The C-terminal domain of occludin is known to bind the scaffolding protein ZO-1, which controls its targeting to the cell-cell junctions.15 The high-resolution structure of this domain has been determined,15 and sequence comparison with the occludin-ELL domain of tricellulin indicates that tricellulin contains all the structural elements and several specific surface residues required for binding to ZO-1. Therefore, we examined the ability of GST-fusion proteins encoding the cytosolic C-terminal domains of different tricellulin isoforms to bind in vitro to purified ZO-1. We found that wild-type tricellulin, like a C-terminal fragment of occludin containing the human occludin-ELL domain residues (hDOC), binds in vitro directly to the ZO-1 polypeptide. In contrast, binding of the p.R500X mutant tricellulin protein to ZO-1 was significantly compromised (fig. 8).

Figure  8.
The binding of tricellulin to ZO-1, disrupted in p.R500X-truncated tricellulin. Proteins were resolved by SDS-PAGE and were stained with Coomassie Brilliant Blue. Top panel, lane 1, Control has only the N-terminal half of ZO-1 immobilized on agarose beads ...

Discussion

Epithelial cell sheets separate fluid-filled compartments of polarized tissues. Within these sheets, intercellular junctional complexes composed of adherens junctions and desmosomes serve to mechanically link adjacent cells. TJs are continuous beltlike strands or fibrils11,28 that encircle the cell near the apical surface and create a semipermeable paracellular seal.29 TJs are composed of many proteins, including occludin24,25 and one or more members of the large family of claudins.30 Claudins are tetraspan integral membrane proteins that contribute to charge and size-selective pores of the paracellular barrier.3133 Both claudins and occludin are associated with one or more members of the MAGUK family of scaffolding proteins—including ZO-1, -2, and -3—and these interactions are important for the assembly of TJs.34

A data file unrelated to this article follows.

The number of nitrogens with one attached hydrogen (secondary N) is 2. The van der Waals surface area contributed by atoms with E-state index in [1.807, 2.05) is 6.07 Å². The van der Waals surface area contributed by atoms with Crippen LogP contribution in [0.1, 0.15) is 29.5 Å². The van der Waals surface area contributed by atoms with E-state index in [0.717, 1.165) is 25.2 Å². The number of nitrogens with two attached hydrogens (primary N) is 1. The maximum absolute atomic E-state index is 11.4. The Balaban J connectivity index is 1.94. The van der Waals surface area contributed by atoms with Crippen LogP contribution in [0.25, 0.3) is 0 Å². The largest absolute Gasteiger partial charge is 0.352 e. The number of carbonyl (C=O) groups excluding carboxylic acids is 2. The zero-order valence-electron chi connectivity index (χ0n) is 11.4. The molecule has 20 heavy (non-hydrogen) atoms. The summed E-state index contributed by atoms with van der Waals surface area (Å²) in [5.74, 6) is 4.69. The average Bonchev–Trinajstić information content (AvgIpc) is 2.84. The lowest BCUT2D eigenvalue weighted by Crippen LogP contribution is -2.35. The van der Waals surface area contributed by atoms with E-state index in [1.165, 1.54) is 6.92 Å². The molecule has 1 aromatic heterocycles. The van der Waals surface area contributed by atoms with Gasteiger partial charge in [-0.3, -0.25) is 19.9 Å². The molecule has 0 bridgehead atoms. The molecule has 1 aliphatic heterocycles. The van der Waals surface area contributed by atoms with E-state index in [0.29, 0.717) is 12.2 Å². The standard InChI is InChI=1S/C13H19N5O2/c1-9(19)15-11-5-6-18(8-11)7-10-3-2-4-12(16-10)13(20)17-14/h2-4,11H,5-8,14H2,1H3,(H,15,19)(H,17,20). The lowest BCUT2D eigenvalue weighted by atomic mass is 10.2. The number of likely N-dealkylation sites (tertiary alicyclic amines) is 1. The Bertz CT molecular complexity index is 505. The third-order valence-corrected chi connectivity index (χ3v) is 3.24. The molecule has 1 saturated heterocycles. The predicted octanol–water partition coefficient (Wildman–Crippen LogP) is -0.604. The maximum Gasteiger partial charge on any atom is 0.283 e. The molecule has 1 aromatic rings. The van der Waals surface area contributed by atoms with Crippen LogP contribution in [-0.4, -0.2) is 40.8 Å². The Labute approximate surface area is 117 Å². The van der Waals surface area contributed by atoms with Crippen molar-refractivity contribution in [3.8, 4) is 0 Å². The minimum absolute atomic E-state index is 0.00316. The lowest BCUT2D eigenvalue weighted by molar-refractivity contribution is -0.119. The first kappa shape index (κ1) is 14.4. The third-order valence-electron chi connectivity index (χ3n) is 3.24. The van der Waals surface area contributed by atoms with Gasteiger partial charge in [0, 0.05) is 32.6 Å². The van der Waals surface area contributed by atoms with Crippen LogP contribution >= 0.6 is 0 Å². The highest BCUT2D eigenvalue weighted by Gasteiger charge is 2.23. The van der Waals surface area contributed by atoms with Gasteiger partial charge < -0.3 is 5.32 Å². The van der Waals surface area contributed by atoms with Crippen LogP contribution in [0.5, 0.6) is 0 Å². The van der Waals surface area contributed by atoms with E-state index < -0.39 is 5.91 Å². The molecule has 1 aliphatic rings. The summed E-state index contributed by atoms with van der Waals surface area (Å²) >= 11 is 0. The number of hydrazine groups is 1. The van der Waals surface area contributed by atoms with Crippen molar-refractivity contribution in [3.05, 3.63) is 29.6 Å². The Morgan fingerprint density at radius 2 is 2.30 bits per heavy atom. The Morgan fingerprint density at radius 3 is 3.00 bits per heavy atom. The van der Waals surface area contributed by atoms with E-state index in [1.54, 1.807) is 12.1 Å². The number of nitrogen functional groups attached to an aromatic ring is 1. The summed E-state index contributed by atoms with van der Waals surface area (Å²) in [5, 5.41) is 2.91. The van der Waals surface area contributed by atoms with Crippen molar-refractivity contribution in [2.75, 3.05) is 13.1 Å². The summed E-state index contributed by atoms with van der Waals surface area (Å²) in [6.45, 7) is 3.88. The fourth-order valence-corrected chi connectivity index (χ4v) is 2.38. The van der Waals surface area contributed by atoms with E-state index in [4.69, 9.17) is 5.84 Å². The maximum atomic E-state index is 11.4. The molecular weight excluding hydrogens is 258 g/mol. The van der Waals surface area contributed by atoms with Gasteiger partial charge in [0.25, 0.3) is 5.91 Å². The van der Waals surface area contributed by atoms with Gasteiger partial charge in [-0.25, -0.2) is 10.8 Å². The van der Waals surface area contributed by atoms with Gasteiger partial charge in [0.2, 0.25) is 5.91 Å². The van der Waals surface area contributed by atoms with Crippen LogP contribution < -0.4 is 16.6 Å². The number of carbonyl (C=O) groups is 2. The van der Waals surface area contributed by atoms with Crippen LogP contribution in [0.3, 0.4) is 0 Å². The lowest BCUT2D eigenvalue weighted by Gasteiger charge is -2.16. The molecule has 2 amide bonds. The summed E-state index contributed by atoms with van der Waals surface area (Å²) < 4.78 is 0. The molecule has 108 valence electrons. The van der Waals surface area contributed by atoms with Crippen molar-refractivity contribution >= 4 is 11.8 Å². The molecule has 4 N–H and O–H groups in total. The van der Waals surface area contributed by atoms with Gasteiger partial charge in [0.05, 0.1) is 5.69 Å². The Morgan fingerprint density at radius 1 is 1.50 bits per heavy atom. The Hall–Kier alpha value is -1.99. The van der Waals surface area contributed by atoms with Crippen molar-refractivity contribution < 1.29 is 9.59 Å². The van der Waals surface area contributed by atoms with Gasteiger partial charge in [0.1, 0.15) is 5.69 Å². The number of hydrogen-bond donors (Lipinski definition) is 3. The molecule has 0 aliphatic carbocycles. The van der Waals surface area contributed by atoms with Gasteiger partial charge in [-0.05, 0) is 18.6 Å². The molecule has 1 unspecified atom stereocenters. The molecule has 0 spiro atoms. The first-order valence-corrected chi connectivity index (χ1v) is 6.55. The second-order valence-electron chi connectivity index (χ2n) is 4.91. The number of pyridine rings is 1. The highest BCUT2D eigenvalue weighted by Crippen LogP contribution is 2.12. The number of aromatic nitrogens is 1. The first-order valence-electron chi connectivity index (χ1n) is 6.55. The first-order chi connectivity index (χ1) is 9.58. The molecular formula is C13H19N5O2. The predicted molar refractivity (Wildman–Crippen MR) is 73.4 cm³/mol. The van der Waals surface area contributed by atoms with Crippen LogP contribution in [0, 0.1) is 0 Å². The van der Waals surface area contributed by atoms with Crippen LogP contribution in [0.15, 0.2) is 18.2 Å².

TRIC encodes tricellulin, a newly discovered TJ protein,13 which is ubiquitously expressed in epithelial junctions of tissues and organs throughout the body. When tricellulin is down-regulated by RNAi (RNA interference), cells become electrophysiologically compromised and both the tTJs and bTJs are disorganized.13 Yet the only obvious phenotype of mutant alleles of TRIC is deafness. It is possible that some other molecule compensates for the absence of wild-type tricellulin in other epithelial cell types but not in the inner ear. Alternatively, the exon 4 splice-site mutant alleles (IVS3-1G→A, IVS4+2T→C, and IVS4+2delTGAG) associated with deafness do produce, in vivo, a small amount of wild-type TRIC message and protein sufficient for tricellular-junction function in other epithelial cells but not in the inner ear. This seems unlikely, since we did not detect wild-type TRIC mRNA either in our exon-trapping experiments or in lymphoblastoid cell lines derived from affected individuals. A third possibility is that the wild-type short isoform of tricellulin (e.g., TRIC-b) may be present in many tissues and may be sufficiently functional for these tricellular junctions. However, TRIC-b–encoded protein should not bind ZO-1. Perhaps this binding activity is absolutely required for tTJs in the inner ear but not in other epithelia. A fourth possibility is that mutant, truncated tricellulin protein, if synthesized in vivo, provides a sufficiently tight barrier for intermediate-to-tight junctions in many epithelial tissues but is not able to maintain the unusually high tightness of the TJs of the organ of Corti.